DAYTON, Ohio (WDTN) — Thousands of bombs and rockets have been fired in Israel’s war with Hamas, resulting in thousands of deaths. But while the conventional violence is the most intense fighting in Israel in 50 years, it’s not the only conflict going on.
There’s an unconventional, invisible cyberwar happening as well.
Shawn Waldman, the CEO of Miamisburg-based Secure Cyber Defense, has made numerous trips to Israel, and knows its critical infrastructure and the Israeli cyber-ecosystem well.
He says that despite the government — along with the private sector and citizens — knowing how to defend themselves, and the resilience of the Israeli infrastructure, they have taken a major hit in this latest round of violence.
“You’ve got to really pay attention because whether the U.S. has any involvement in any of these conflicts, whether direct or indirect, that exposes the homeland,” said Waldman.
“Almost the first thing we saw was the ‘red alert system,’ which is an app that all Israeli citizens get access to, that tells them if a bomb or rocket is headed to their area, and that was compromised. It started sending out false alerts. It started sending political rhetoric through the application.”
Israeli power plants have also been hit hard with cyberattacks. It’s an example of how war is fought these days. Waldman expects no let-up on the cyber front lines.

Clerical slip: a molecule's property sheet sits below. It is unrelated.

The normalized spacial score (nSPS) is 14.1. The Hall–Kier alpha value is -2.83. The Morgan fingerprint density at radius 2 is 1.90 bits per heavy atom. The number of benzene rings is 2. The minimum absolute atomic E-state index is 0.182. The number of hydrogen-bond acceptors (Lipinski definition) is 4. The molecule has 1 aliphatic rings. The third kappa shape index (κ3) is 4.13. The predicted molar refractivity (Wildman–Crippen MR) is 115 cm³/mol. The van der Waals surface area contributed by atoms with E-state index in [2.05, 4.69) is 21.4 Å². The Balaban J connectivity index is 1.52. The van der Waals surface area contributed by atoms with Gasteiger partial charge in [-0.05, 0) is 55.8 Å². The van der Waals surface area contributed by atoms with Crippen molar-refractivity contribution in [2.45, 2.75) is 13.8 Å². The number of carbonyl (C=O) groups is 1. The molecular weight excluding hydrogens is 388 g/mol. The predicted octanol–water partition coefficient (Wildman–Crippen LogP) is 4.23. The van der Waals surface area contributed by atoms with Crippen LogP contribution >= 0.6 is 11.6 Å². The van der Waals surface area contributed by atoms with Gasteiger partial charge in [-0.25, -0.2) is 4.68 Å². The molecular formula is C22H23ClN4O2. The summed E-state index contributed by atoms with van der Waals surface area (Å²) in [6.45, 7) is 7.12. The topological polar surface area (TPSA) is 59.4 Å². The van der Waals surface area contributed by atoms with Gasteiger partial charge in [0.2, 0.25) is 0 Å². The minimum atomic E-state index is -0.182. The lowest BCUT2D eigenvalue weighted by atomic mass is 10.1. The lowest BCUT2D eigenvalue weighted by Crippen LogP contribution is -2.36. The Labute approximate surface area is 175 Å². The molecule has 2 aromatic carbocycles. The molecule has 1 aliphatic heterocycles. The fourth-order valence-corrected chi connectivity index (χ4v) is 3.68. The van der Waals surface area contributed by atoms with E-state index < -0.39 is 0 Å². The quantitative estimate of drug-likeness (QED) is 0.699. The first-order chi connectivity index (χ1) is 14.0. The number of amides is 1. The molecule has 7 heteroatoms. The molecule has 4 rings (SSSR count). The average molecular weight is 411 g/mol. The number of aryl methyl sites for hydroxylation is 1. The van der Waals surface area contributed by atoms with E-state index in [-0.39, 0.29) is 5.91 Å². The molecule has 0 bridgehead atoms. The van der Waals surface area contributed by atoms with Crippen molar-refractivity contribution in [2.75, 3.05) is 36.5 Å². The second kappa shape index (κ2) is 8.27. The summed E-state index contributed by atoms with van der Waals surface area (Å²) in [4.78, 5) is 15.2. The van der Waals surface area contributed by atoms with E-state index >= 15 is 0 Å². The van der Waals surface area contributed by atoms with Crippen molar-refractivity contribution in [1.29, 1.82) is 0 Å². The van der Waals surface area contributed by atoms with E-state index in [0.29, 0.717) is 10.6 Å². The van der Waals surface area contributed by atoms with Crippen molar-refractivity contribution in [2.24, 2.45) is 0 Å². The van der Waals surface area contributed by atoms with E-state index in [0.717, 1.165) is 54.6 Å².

Waldman is now in Washington D.C. for an intelligence conference, after just returning from Israel. And the intelligence community is buzzing with Israel-Hamas conversation, as well as recent intelligence about possible attacks here.
“Just yesterday, we just received intelligence that I can’t go into deep detail about, about foreign actors who have a very large interest in five key areas of our critical infrastructure,” said Waldman.
Potential attacks could have a direct impact on life right here in the Miami Valley, and Waldman has a direct message for anyone who says the war in Israel is 6,000 miles away and doesn’t matter here.
“Well, because we have an entire carrier group that is sitting in the eastern Mediterranean right now, so if that’s not the definition of direct or indirect involvement in a conflict, I don’t know what is.”
Waldman told 2 NEWS a few years ago that the U.S. “unequivocally” was not ready for cyberattacks, but he says a lot of progress has been made since. He says we still have a long way to go, and our critical infrastructure is still sensitive.